Many C-level executives and board members are looking to the CIO to define their technology strategies, and in particular, their cloud strategies. They will delve into what the available offerings are for the space in which they operate, as well as how these can be brought into their day-to-day processes.
Furthermore, many of them operate within a ‘cloud inspired environment’, which is typically where you take on-premise software and connect it to the internet. In this way, as many enterprises move from a ‘cloud maybe’ strategy, which is purely a cloud inspired one, to a ‘cloud first’ strategy, we see a bigger adoption of pure cloud solutions.
So says Heinrich Swanepoel, head of sales at PaySpace. “There’s a term called cloud washing to describe what happens when legacy technology is taken and simply put on the internet, but it’s definitely not a pure cloud, or true cloud, solution. In fact, there are many benefits that pure cloud solutions offer that on-premise ones do not.”
He says true cloud payroll solutions set themselves apart due to three technical benefits, namely speed, agility and innovation. “PaySpace is a pure cloud solution that enables innovation through its continuous processing and continuous delivery capabilities, as well as the new service capabilities in terms of legislation and giving organisations the path to maximum agility.”
Public and private sector organisations also realise that, by updating their existing legacy payroll systems and modernising those systems to pure cloud solutions, they could in essence, expand to new markets.
He says that there are a lot of organisations that want to embrace the cloud, but are still stuck in a cloud inspired environment. What they are really looking for is a pure cloud environment. “The biggest problem with cloud inspired environments is that legacy solutions are typically simply placed in a hosted environment, where it appears to be an online system. However, they are missing critical elements of a pure cloud solution, such as pure integration and pure API.”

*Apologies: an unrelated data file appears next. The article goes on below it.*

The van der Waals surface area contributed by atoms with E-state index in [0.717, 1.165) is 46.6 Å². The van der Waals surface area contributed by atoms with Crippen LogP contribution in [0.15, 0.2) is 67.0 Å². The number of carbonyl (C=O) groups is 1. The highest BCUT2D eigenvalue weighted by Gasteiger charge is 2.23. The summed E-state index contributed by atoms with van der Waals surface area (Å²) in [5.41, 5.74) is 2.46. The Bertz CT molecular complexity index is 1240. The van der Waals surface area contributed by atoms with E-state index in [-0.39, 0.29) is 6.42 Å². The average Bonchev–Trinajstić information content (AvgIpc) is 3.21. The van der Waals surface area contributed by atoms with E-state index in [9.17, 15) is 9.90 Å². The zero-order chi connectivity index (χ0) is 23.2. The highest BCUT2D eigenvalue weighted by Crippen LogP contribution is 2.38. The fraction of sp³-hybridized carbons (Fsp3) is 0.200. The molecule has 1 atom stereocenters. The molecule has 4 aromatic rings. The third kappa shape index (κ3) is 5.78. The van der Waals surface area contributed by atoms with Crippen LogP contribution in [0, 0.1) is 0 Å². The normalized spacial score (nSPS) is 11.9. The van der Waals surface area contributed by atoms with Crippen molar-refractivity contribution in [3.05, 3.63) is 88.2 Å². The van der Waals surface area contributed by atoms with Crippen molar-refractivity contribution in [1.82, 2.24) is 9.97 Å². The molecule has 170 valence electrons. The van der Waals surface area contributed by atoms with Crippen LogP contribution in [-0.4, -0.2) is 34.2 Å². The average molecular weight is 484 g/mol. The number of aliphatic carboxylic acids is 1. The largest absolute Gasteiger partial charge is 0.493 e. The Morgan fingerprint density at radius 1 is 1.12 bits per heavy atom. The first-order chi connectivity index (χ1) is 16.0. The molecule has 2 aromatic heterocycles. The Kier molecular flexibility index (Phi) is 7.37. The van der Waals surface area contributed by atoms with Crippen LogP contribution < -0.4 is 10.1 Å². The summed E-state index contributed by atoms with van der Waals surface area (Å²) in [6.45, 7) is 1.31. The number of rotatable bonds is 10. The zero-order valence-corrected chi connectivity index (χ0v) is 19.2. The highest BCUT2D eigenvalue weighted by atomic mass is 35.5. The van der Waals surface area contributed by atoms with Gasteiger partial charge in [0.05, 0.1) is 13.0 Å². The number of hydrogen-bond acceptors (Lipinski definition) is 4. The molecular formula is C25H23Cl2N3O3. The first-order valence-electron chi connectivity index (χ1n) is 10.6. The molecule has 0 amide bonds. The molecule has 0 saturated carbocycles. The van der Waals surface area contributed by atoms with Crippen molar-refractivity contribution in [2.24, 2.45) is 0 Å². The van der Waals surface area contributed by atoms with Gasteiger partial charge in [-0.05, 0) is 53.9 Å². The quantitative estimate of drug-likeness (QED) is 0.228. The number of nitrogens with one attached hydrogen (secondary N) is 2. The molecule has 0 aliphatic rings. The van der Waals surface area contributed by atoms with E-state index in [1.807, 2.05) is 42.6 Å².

In addition, he says, the software itself cannot hyperscale, and there is little to no self-service functionality built in, nor are there a lot of efficiencies. “They are basically using legacy and enhancing the offering by adding internet connectivity through a cloud inspired environment.”
For cloud-first or pure cloud strategy to be successful, the organisation requires access to all the scalability and agility it needs, along with the speed and innovation that comes from pure cloud, and all the inefficiencies you find with legacy software should be eliminated, Swanepoel adds.
There are also several pain points that pure cloud solves, he says. “The first is integration. CIOs are starting to see how they can select a best-in-class solution for their cloud environment that will fit into their cloud-first strategy, so they no longer have to stick with one legacy provider. They have the option to choose API centric solutions that better suit their strategies, and will fit into a learning management system, business intelligence (BI) or resource planning (RP) system.”
Another big benefit he has seen is the fact that for the first time organisations can enjoy consumption based billing. “There is no large capital outlay or investment. You only use what you need, and only pay for what you use. Moreover, by having consumption based billing you do not get stuck in any sort of long term agreements for licence fees and suchlike.”
At the end of the day, Swanepoel says, we’ve only seen the tip of the iceberg. “Organisations are realising that they need a cloud-first strategy. Covid-19 has been a big wake up call for a lot of people. We’ve seen a massive leapfrog in cloud conversion, particularly the boom in Africa, where markets are constantly growing. Many organisations realised they didn’t have a strategy in place and are now trying to make the leap quicker, which has led to a steep rise in cloud adoption and the move towards pure cloud solutions.”